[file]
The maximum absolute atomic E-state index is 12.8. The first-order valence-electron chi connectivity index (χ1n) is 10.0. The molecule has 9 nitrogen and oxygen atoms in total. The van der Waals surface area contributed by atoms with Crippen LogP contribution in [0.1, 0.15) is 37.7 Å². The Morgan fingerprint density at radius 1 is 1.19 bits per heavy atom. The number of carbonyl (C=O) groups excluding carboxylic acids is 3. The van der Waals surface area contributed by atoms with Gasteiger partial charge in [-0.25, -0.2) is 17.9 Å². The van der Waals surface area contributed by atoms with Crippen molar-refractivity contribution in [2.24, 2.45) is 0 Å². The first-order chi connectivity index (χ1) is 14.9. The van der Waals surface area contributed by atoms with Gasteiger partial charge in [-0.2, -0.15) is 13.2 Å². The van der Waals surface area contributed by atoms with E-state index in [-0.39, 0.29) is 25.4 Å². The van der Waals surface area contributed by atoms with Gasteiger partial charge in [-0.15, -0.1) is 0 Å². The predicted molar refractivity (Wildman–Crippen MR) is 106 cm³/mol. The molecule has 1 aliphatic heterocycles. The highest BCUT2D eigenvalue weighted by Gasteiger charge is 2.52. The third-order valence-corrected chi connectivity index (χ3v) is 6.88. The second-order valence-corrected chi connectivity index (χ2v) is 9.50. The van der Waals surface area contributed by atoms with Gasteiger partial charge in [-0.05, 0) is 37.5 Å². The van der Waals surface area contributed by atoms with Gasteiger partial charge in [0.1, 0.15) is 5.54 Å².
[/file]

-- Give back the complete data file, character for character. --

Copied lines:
The maximum absolute atomic E-state index is 12.8. The first-order valence-electron chi connectivity index (χ1n) is 10.0. The molecule has 9 nitrogen and oxygen atoms in total. The van der Waals surface area contributed by atoms with Crippen LogP contribution in [0.1, 0.15) is 37.7 Å². The Morgan fingerprint density at radius 1 is 1.19 bits per heavy atom. The number of carbonyl (C=O) groups excluding carboxylic acids is 3. The van der Waals surface area contributed by atoms with Gasteiger partial charge in [-0.25, -0.2) is 17.9 Å². The van der Waals surface area contributed by atoms with Crippen molar-refractivity contribution in [2.24, 2.45) is 0 Å². The first-order chi connectivity index (χ1) is 14.9. The van der Waals surface area contributed by atoms with Gasteiger partial charge in [-0.2, -0.15) is 13.2 Å². The van der Waals surface area contributed by atoms with E-state index in [-0.39, 0.29) is 25.4 Å². The van der Waals surface area contributed by atoms with Gasteiger partial charge in [-0.15, -0.1) is 0 Å². The predicted molar refractivity (Wildman–Crippen MR) is 106 cm³/mol. The molecule has 1 aliphatic heterocycles. The highest BCUT2D eigenvalue weighted by Gasteiger charge is 2.52. The third-order valence-corrected chi connectivity index (χ3v) is 6.88. The second-order valence-corrected chi connectivity index (χ2v) is 9.50. The van der Waals surface area contributed by atoms with Gasteiger partial charge in [-0.05, 0) is 37.5 Å². The van der Waals surface area contributed by atoms with Gasteiger partial charge in [0.1, 0.15) is 5.54 Å².